Gene therapy brings hope to people with sickle cell, HIV

 A doctor takes a blood sample from a patient 

What you need to know:

  • The treatment is administered once in a lifetime thus saving people the burden of taking drugs.

Gene and cell-based treatment is  promising solutions for the control and cure of some chronic and life-threatening diseases such as sickle-cell disease (SCD), haemophilia, blood cancers,  and HIV.  Most of the current gene therapy clinical trials on SCD and HIV are conducted in North America.
The treatment is either by using someone else’s cells or those of the patient. Gene therapy, also called genetic engineering, involves getting one’s cells (a patient), improving them either by enhancing them to fight disease or as a replacement for the diseased cells and using them to treat the disease.

Unlike in agriculture where a lot of the genetic engineering is on seed, Dr Cissy Kityo, the executive director at Joint Clinical Research Centre (JCRC) says in medicine, the human seed (ova or sperm) or the embryo is not touched.
It’s not about engineering custom humans as this has no current ethical basis.  “Therefore, it presents a new treatment paradigm,” Dr Kityo says.

Gene therapy is administered once in a lifetime. Therefore, for someone with HIV, that eliminates the burden of taking ARTs.  It also has the potential to save the overall healthcare cost and increase the individual’s productivity.
Research is ongoing to ensure this treatment is effective, safe, and free from off-target effects and any contamination.

The process
Dr Francis Ssali, the deputy executive director in charge of clinical care and research at JCRC, says genetic modification involves a series of processes, the first of which is to collect specialised white blood cells called T-cells and blood-forming stem cells from the patient’s blood.
“These cells are then taken to a clean medical laboratory where they are counted, checked for viability, and purified. Thereafter, the gene to correct the disease is inserted into these cells and this is done by either using special enzymes called CRISPR or by the use of self-inactivating partial viruses called Lentiviral vectors. The lentiviral vector delivers the required gene into the cells without resulting in viral infection in the patient’s cells,” he says.

The process of introducing the corrective gene into the patient’s cell is called transduction and it can take between four to seven days to perform in the laboratory.  
Once the cells have received this gene modification, they are checked for quality and safety before they are ready for reinfusion back into the patient.
In some instances, the patient is given medical treatment to enable them to receive the gene therapy cells,” he adds.
However, Dr Ssali says the current approaches to gene-therapy cell manufacturing are labour intensive and take a relatively long time to prepare, and require a large clean laboratory space.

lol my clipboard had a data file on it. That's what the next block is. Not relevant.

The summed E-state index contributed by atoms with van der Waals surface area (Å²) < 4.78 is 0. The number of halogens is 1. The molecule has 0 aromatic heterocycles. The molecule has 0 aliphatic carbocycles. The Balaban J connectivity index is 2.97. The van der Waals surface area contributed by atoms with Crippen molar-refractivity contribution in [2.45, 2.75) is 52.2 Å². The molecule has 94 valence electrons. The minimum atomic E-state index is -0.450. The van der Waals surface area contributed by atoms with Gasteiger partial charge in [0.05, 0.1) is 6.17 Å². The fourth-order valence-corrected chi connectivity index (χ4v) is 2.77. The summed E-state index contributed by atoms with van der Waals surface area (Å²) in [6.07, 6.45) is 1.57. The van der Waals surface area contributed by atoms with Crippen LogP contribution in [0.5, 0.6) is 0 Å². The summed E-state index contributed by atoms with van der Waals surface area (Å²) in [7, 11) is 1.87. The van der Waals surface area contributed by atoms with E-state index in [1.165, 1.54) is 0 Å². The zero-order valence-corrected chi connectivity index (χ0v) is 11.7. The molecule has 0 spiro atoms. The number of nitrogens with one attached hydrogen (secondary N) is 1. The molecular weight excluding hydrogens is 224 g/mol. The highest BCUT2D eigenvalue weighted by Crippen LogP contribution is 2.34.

“Thankfully, there are newer laboratory instruments that can automate this genetic engineering work in a single closed instrument, with efficiency,” he says.
Uganda has 1.4 million people living with HIV and 400,000 people living with sickle cells yet adherence to medicine is inconsistent for some.
Some HIV-resistant viral variants have emerged which threaten the efficacy of the treatment programme. As such, genetic engineering will be a blessing.
Globally, the first-generation cure trials for HIV were done, second-generation trials are coming up and there is hope that soon a short-term cure will be got.  

Ugandan perspective
In Uganda, Dr Ssali says the hope is that by 2030, Uganda will have controlled HIV/Aids greatly and also contributed to finding a functional cure.
Dr Kityo says JCRC hopes to start HIV gene therapy trials in Uganda in 2024.
“The other focus is technology transfer where these gene therapy products are produced where they are needed, more efficiently, and more cost-effectively. That is why there will be more compact systems rather than the large labs,” she adds.

In Africa, Uganda ranks fifth among countries with sickle cell disease and whereas bone-marrow transplants can cure SCD, only 10 percent of the eligible patients can get a matched donor. Nonetheless, with gene therapy, this will not be an issue since the patient’s own cells are used.
Thankfully, the current gene therapy treatment technologies for HIV are the same used in sickle cell cure research.  
“That is why preparing to address HIV also works to tackle the sickle cell disease,” Dr Kityo says.

The preparation

The joint Clinical Research Centre is working towards building the research teams and creating the necessary infrastructure for this novel research and clinical care. Arthur Makara, the coordinator of Uganda Biotechnology and Biosafety Consortium, calls for several partnerships because even when JCRC creates these technologies, they need help to mass produce them for a bigger population. Gene therapy only works on an individual, not on the sperm or ovary. Therefore, Dr Kityo says even after treatment, a sickle cell patient will still have sickle cell gene but normal cells in their marrow and live a normal life.